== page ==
Anne Tyler | Criticism

This literature criticism consists of approximately 30 pages of analysis & critique of Anne Tyler.
This section contains 8,370 words
(approx. 28 pages at 300 words per page)
Buy the Critical Essay by Elizabeth Mahn Nollen

SOURCE: Nollen, Elizabeth Mahn. “Fatherhood Lost and Regained in the Novels of Anne Tyler.” In Family Matters in the British and American Novel, edited by Andrea O'Reilly Herrera, Elizabeth Mahn Nollen, and Sheila Reitzel Foor, pp. 217-35. Bowling Green, Ohio: Bowling Green State University Popular Press, 1997.

In the following essay, Nollen examines three father figures in Tyler's fiction: Jeremy Pauling in Celestial Navigation, Ian Bedloe in Saint Maybe, and Macon Leary in The Accidental Tourist.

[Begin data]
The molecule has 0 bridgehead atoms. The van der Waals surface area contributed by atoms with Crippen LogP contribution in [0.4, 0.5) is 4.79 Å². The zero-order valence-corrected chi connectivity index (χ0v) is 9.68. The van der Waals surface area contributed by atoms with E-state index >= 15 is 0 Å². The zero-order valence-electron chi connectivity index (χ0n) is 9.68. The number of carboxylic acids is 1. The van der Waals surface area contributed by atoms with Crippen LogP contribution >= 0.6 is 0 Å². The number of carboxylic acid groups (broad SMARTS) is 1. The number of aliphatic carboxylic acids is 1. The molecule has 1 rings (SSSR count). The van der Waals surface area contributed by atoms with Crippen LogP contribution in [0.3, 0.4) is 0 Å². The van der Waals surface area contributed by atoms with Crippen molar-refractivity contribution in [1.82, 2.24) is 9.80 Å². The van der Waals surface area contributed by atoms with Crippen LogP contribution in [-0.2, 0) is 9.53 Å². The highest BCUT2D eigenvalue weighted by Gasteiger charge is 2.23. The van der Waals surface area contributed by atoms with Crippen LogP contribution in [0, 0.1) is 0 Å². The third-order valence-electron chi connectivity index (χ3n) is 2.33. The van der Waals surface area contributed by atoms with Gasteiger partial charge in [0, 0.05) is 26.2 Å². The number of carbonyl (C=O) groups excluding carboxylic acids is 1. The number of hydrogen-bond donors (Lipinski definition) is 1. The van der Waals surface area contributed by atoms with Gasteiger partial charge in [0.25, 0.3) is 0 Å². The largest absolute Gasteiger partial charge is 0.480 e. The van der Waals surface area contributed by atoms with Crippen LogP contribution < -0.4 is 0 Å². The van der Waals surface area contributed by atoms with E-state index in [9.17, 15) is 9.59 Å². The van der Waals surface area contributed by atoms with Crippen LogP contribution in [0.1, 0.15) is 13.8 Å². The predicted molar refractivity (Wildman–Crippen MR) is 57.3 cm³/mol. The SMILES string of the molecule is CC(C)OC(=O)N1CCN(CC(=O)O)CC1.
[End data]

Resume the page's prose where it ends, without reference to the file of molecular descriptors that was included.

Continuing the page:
Understandably, the most common critical approach to the works of Anne Tyler is to study her depiction of the American family. Doris Betts claims that “Family and its clutter remain her metaphor for life” (31). John Updike notes her “fascination with families” (qtd. in Salwak 115) while Ann Romines details Tyler's use of “the home plot” (qtd. in Salwak 163). Jay Parini praises her ability to “celebrate family life without erasing the pain and boredom that...

(read more)

This section contains 8,370 words
(approx. 28 pages at 300 words per page)
Buy the Critical Essay by Elizabeth Mahn Nollen
Copyrights
Gale
Critical Essay by Elizabeth Mahn Nollen from Gale. ©2005-2006 Thomson Gale, a part of the Thomson Corporation. All rights reserved.
Follow Us on Facebook